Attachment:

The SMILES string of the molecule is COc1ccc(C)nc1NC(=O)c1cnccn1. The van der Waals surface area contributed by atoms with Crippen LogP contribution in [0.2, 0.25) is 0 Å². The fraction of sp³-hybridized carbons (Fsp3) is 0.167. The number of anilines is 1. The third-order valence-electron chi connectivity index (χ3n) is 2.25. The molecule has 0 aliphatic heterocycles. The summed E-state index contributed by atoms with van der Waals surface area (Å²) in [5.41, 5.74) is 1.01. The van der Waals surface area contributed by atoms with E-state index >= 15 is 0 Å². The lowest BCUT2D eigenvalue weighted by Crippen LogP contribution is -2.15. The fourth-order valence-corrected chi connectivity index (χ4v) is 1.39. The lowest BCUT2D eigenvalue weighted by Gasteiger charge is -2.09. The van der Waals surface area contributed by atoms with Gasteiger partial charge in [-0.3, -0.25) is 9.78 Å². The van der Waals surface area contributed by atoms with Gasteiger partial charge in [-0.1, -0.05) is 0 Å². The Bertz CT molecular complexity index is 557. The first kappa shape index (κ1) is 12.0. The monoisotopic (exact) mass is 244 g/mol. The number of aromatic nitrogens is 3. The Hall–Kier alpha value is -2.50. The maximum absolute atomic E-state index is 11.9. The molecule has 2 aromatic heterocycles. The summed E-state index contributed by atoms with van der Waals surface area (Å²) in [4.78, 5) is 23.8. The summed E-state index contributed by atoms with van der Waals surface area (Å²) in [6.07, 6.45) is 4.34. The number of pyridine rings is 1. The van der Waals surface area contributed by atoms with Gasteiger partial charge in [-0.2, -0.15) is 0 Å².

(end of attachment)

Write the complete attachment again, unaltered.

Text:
The SMILES string of the molecule is COc1ccc(C)nc1NC(=O)c1cnccn1. The van der Waals surface area contributed by atoms with Crippen LogP contribution in [0.2, 0.25) is 0 Å². The fraction of sp³-hybridized carbons (Fsp3) is 0.167. The number of anilines is 1. The third-order valence-electron chi connectivity index (χ3n) is 2.25. The molecule has 0 aliphatic heterocycles. The summed E-state index contributed by atoms with van der Waals surface area (Å²) in [5.41, 5.74) is 1.01. The van der Waals surface area contributed by atoms with E-state index >= 15 is 0 Å². The lowest BCUT2D eigenvalue weighted by Crippen LogP contribution is -2.15. The fourth-order valence-corrected chi connectivity index (χ4v) is 1.39. The lowest BCUT2D eigenvalue weighted by Gasteiger charge is -2.09. The van der Waals surface area contributed by atoms with Gasteiger partial charge in [-0.3, -0.25) is 9.78 Å². The van der Waals surface area contributed by atoms with Gasteiger partial charge in [-0.1, -0.05) is 0 Å². The Bertz CT molecular complexity index is 557. The first kappa shape index (κ1) is 12.0. The monoisotopic (exact) mass is 244 g/mol. The number of aromatic nitrogens is 3. The Hall–Kier alpha value is -2.50. The maximum absolute atomic E-state index is 11.9. The molecule has 2 aromatic heterocycles. The summed E-state index contributed by atoms with van der Waals surface area (Å²) in [4.78, 5) is 23.8. The summed E-state index contributed by atoms with van der Waals surface area (Å²) in [6.07, 6.45) is 4.34. The number of pyridine rings is 1. The van der Waals surface area contributed by atoms with Gasteiger partial charge in [-0.2, -0.15) is 0 Å².